Upending this norm is the biggest challenge. Societies, like individuals, accept deep changes only when it's forced on them. But by then it's too late to salvage the situation, in case of irreversible catastrophic changes like climate change. It's for this reason that the long history of humanity is recurrent with cycles of growth and disappearance of civilisations and populations. It remains to be seen how likely will we be able to avoid this trend.
This is not case for freezing progress, but instead looking at progress in more holistic, equitable, and sustainable terms. For a start, it's worth keeping in mind that there is nothing to support the belief that economic growth of this generation and a couple earlier is the natural order of things. It is well-acknowledged that the growth spurt since the late nineteenth-century has not only been unprecedented but also outside the norm for centuries of human existence, and there is therefore nothing to suggest that it should continue.
It's also about eschewing the current benchmarks of progress which is focused on income growth, greater convenience, greater efficiency, and constant and rapid innovation. In any physical system, there is a limit to how much can be extracted out of it. The same is true of earth too, and there are enough signs that we may be at those limits, if not already exceeded it. Similarly, some degree of physical labour, inconvenience, stress, pain and slack may be essential to ensure that individuals and societies learn, remain vigilant, and retain the capacity to protect what we often take for granted. In this context, this commencement speech by Robert Foster Wallace is a must watch. There is a case that the quest for convenience and efficiency has reached a stage of damaging returns.
So what would be an alternative path to progress?
Reversing some of the damages that have been inflicted and ensuring that we get back to within the sustainable boundaries should become the top priority. This should be a collective commitment of humanity. And given the importance of leadership, it's imperative that the elites and rulers assume this role. While there is policy engagement, this is more about reshaping expectations and adjusting and changing lifestyles. It's also about formulating a new purpose of life, which goes beyond the purely material and reductionist modern western philosophy and embracing the Eastern and classical philosophies.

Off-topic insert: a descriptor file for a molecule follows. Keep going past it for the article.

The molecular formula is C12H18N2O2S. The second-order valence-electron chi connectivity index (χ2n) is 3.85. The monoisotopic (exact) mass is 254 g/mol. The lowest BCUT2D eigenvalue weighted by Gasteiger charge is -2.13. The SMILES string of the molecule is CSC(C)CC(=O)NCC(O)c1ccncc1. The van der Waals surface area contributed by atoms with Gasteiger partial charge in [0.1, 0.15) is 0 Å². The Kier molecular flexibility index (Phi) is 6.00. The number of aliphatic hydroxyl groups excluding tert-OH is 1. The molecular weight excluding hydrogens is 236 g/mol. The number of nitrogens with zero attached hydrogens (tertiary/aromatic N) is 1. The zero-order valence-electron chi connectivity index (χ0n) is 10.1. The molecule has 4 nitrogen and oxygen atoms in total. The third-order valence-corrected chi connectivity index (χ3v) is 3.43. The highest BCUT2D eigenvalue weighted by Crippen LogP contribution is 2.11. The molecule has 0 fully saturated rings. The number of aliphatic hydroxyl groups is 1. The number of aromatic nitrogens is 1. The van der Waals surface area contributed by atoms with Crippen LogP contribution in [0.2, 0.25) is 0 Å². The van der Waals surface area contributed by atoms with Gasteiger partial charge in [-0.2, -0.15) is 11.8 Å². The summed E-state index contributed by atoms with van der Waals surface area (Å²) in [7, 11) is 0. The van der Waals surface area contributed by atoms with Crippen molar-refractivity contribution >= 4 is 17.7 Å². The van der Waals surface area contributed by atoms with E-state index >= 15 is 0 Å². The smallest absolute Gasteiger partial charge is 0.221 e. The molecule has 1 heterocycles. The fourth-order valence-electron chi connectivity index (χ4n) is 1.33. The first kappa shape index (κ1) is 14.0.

Besides, it's undeniable that we a problem of poverty, which is an issue of development and redistribution. This should become the single biggest public policy challenge. It's a shame that we live in societies, all of which have shameful excesses of plenitude co-existing with acute deprivation. This, along with improving the quality of progress, should be the policy endeavour. The objective function of progress should incorporate resilience, sustainability, fairness, equity, and political aspirations, in the place of efficiency. The application of innovation and entrepreneurial energies should be focused on these paths of progress.
In a model, the current version of Progress can be defined as
P (Now) = f (GDP, efficiency)
The alternative version would be
P (Alternative) = f (GDP, resilience, sustainability, fairness, equity, political demands)
Simon Kuper has an article which points to the possibility of Netherlands being possibly the first country to hit the limits to growth.
Update 1 (06.11.2022)
Martin Wolf has two graphics which highlight the enormity of the environmental changes confronting us. The first shows the alarming rise in atmospheric carbon dioxide, to the highest levels ever and rising steeply.
The second refers to the rise in average land-sea temperature difference.